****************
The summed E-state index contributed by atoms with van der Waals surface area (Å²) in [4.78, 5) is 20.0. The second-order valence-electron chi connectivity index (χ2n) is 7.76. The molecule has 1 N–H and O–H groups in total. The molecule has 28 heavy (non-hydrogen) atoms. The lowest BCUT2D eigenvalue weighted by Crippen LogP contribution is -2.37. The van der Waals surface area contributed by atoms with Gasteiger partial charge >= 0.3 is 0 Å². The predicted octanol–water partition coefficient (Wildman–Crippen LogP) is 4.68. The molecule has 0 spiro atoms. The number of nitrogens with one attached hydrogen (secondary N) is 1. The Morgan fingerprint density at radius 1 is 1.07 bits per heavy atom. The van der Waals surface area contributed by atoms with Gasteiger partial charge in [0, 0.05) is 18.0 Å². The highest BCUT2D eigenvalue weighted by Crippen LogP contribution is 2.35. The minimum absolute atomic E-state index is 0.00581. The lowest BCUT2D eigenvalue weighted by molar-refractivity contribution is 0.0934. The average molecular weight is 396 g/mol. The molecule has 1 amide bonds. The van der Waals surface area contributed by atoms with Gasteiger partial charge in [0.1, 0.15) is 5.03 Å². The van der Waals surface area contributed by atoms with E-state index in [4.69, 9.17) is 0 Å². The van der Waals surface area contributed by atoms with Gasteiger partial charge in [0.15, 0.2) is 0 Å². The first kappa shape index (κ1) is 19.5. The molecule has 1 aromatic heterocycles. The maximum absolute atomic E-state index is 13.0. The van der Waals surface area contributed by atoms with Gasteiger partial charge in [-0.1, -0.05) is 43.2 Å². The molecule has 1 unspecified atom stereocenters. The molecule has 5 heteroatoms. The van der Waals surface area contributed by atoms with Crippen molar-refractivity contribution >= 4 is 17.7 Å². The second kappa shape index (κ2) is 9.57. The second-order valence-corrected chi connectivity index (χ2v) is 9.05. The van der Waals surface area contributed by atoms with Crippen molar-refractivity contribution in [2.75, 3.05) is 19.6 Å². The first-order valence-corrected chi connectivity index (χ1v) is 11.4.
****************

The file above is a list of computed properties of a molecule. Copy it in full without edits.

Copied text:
The summed E-state index contributed by atoms with van der Waals surface area (Å²) in [4.78, 5) is 20.0. The second-order valence-electron chi connectivity index (χ2n) is 7.76. The molecule has 1 N–H and O–H groups in total. The molecule has 28 heavy (non-hydrogen) atoms. The lowest BCUT2D eigenvalue weighted by Crippen LogP contribution is -2.37. The van der Waals surface area contributed by atoms with Gasteiger partial charge >= 0.3 is 0 Å². The predicted octanol–water partition coefficient (Wildman–Crippen LogP) is 4.68. The molecule has 0 spiro atoms. The number of nitrogens with one attached hydrogen (secondary N) is 1. The Morgan fingerprint density at radius 1 is 1.07 bits per heavy atom. The van der Waals surface area contributed by atoms with Gasteiger partial charge in [0, 0.05) is 18.0 Å². The highest BCUT2D eigenvalue weighted by Crippen LogP contribution is 2.35. The minimum absolute atomic E-state index is 0.00581. The lowest BCUT2D eigenvalue weighted by molar-refractivity contribution is 0.0934. The average molecular weight is 396 g/mol. The molecule has 1 amide bonds. The van der Waals surface area contributed by atoms with Gasteiger partial charge in [0.1, 0.15) is 5.03 Å². The van der Waals surface area contributed by atoms with E-state index in [4.69, 9.17) is 0 Å². The van der Waals surface area contributed by atoms with Gasteiger partial charge in [0.15, 0.2) is 0 Å². The first kappa shape index (κ1) is 19.5. The molecule has 1 aromatic heterocycles. The maximum absolute atomic E-state index is 13.0. The van der Waals surface area contributed by atoms with Gasteiger partial charge in [-0.1, -0.05) is 43.2 Å². The molecule has 1 unspecified atom stereocenters. The molecule has 5 heteroatoms. The van der Waals surface area contributed by atoms with Crippen molar-refractivity contribution >= 4 is 17.7 Å². The second kappa shape index (κ2) is 9.57. The second-order valence-corrected chi connectivity index (χ2v) is 9.05. The van der Waals surface area contributed by atoms with Crippen molar-refractivity contribution in [2.75, 3.05) is 19.6 Å². The first-order valence-corrected chi connectivity index (χ1v) is 11.4.